Robert Siegel Architects was invited to compete, as a collaborator with Kunwon International Architects, Planners & Engineers, in a national competition to design new facilities for the 42,000 square meter Korean Foreign Ministry.
Security: Located in the middle of historic Seoul, the building is set back 150 meters from the main street and has a park developed in this area to create a vehicle buffer zone. Public parking is below the park and thus not below the building. Independent elevator runs provide separation between the high ranking Foreign Ministry staff, visitors, general office staff, and service personnel. Secure facilities are provided within a wintergarden at the top of the building with particular attention paid to design of the “Treaty Room” as a secure yet pleasant meeting environment.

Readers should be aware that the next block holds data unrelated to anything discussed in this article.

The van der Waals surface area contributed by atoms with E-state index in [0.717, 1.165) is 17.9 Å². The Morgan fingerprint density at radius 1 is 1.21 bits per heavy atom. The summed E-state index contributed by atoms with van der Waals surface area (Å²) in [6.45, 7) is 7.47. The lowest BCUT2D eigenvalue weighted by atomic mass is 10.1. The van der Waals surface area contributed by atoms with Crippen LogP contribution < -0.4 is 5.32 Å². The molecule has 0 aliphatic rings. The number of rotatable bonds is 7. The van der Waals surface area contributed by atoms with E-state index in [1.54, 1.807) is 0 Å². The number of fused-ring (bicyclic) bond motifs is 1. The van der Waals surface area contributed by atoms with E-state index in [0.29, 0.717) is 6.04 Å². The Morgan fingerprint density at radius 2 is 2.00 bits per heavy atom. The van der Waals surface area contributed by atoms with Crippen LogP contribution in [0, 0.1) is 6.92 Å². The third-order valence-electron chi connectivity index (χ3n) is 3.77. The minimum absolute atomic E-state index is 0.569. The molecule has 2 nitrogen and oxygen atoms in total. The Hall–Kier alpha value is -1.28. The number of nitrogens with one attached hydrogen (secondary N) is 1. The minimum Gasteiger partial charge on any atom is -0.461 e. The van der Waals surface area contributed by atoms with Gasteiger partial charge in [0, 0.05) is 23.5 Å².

Sustainable Design & Energy Efficiency: The environmental control system, fully integrated into the architectural concept for the building, is energy efficient and flexible with low initial cost. The building is clad in a negligee of glass and aluminum that contains operable blinds between glass panes and incorporates a continuous air supply slot at each floor level. By decentralizing the fresh air supply, the requirement for equipment rooms and riser shafts is reduced thereby improving the net to gross efficiency of the building. This system also allows great flexibility in the location of high occupancy areas such as conference rooms. “Chilled beam” cooling panels within the suspended ceiling system induce gravity air circulation in the offices. This passive cooling system achieves considerable savings in energy cost as compared to air based VAV or fan-coil systems, which consume large amounts of fan energy.